A single-molecule guide to understanding chemical reactions better

February 04, 2021

Scientists globally aim to control chemical reactions--an ambitious goal that requires identifying the steps taken by initial reactants to arrive at the final products as the reaction takes place. While this dream remains to be realized, techniques for probing chemical reactions have become sufficiently advanced to render it possible. In fact, chemical reactions can now be monitored based on the change of electronic properties of a single molecule! Thanks to the scanning tunneling microscope (STM), this is also simple to accomplish. Why not then utilize a single-molecule approach to uncover reaction pathways as well?

With this goal, scientists from Tokyo Institute of Technology, Japan decided to explore DNA "hybridization" (formation of a double-stranded DNA from two single-stranded DNA) by measuring the changes in single-molecule electrical conductivity using an STM. "Single-molecule investigations can often reveal new details on chemical and biological processes that cannot be identified in a bulk collection of molecules due to the averaging out of individual molecule behavior," explains Prof Tomoaki Nishino, who was part of the study, recently published in Chemical Science.

The scientists attached a single-stranded DNA (ssDNA) to an STM tip made of gold and used a flat gold film to stick the complementary strand on it via a process known as "adsorption." They then applied a bias voltage between the coated STM tip and the gold surface and brought the tip extremely near to the surface without touching it (Fig. 1). This, in turn, allowed a current to flow through the space in between due to a process known as "quantum tunneling". Chemists monitored the time variation of this tunneling current as the DNA strands interacted with each other.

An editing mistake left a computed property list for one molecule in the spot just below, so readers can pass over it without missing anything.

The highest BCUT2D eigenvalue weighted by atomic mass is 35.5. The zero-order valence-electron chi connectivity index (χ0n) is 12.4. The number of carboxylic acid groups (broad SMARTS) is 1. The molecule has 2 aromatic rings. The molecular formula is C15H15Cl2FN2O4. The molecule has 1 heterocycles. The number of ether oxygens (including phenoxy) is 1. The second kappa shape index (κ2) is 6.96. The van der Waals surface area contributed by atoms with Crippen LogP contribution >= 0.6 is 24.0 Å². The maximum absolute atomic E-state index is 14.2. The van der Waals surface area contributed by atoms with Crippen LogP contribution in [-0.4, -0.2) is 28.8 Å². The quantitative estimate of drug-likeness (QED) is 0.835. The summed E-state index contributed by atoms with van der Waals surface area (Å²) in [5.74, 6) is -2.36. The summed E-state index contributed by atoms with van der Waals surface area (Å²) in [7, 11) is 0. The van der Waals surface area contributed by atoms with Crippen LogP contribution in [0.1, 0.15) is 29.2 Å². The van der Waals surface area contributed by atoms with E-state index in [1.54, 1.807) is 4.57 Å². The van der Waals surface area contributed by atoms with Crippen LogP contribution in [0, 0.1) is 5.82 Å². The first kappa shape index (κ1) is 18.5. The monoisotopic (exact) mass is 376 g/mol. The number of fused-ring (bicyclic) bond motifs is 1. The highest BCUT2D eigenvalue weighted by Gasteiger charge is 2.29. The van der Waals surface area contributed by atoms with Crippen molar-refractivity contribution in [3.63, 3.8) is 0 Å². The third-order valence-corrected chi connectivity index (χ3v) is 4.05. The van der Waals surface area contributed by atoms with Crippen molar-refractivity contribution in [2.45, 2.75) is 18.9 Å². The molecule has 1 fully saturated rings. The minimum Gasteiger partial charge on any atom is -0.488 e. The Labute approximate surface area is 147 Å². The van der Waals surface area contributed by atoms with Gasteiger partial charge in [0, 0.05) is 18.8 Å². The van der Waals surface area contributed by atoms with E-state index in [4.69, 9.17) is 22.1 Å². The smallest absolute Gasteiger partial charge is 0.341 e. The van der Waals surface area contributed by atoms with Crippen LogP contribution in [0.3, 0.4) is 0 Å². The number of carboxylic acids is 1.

The team obtained current traces depicting plateau regions formed of steep inclines and subsequent declines in the tunneling current. Further, these plateaus did not form when either the gold surface was not modified with ssDNA or was modified with a non-complementary strand. Based on this, scientists attributed the plateaus to the formation of a double-stranded DNA (dsDNA) resulting from hybridization of ssDNA on the STM tip and the surface. Equivalently, they attributed the abrupt decrease in current to the breakdown or "dehybridization" of the dsDNA due to thermal agitation.

The team next investigated the kinetics (time evolution of reaction) of the dehybridization and hybridization processes using experimental results and molecular dynamics simulations. The former revealed a plateau conductance independent of DNA concentration, confirming that the current measurements reflected single-molecule conductance, while the latter suggested the formation of a partially hybridized DNA intermediate that could not be detected from conductance alone.

Interestingly, the hybridization efficiency was higher for high DNA concentration samples, contradicting the findings of a previous study made with bulk ssDNA solution. Chemists attributed this observation to the absence of bulk diffusion in their study.

"These new insights should contribute to improved performance for many DNA-based diagnoses," observes Prof Nishino, excited about the findings, "In addition, our method can be extended to the investigation of intermolecular chemical reactions between a variety of single molecules, enabling a mechanistic understanding of chemical reactions as well as discovery of novel chemical reactivity from a single-molecule perspective."

Tokyo Institute of Technology

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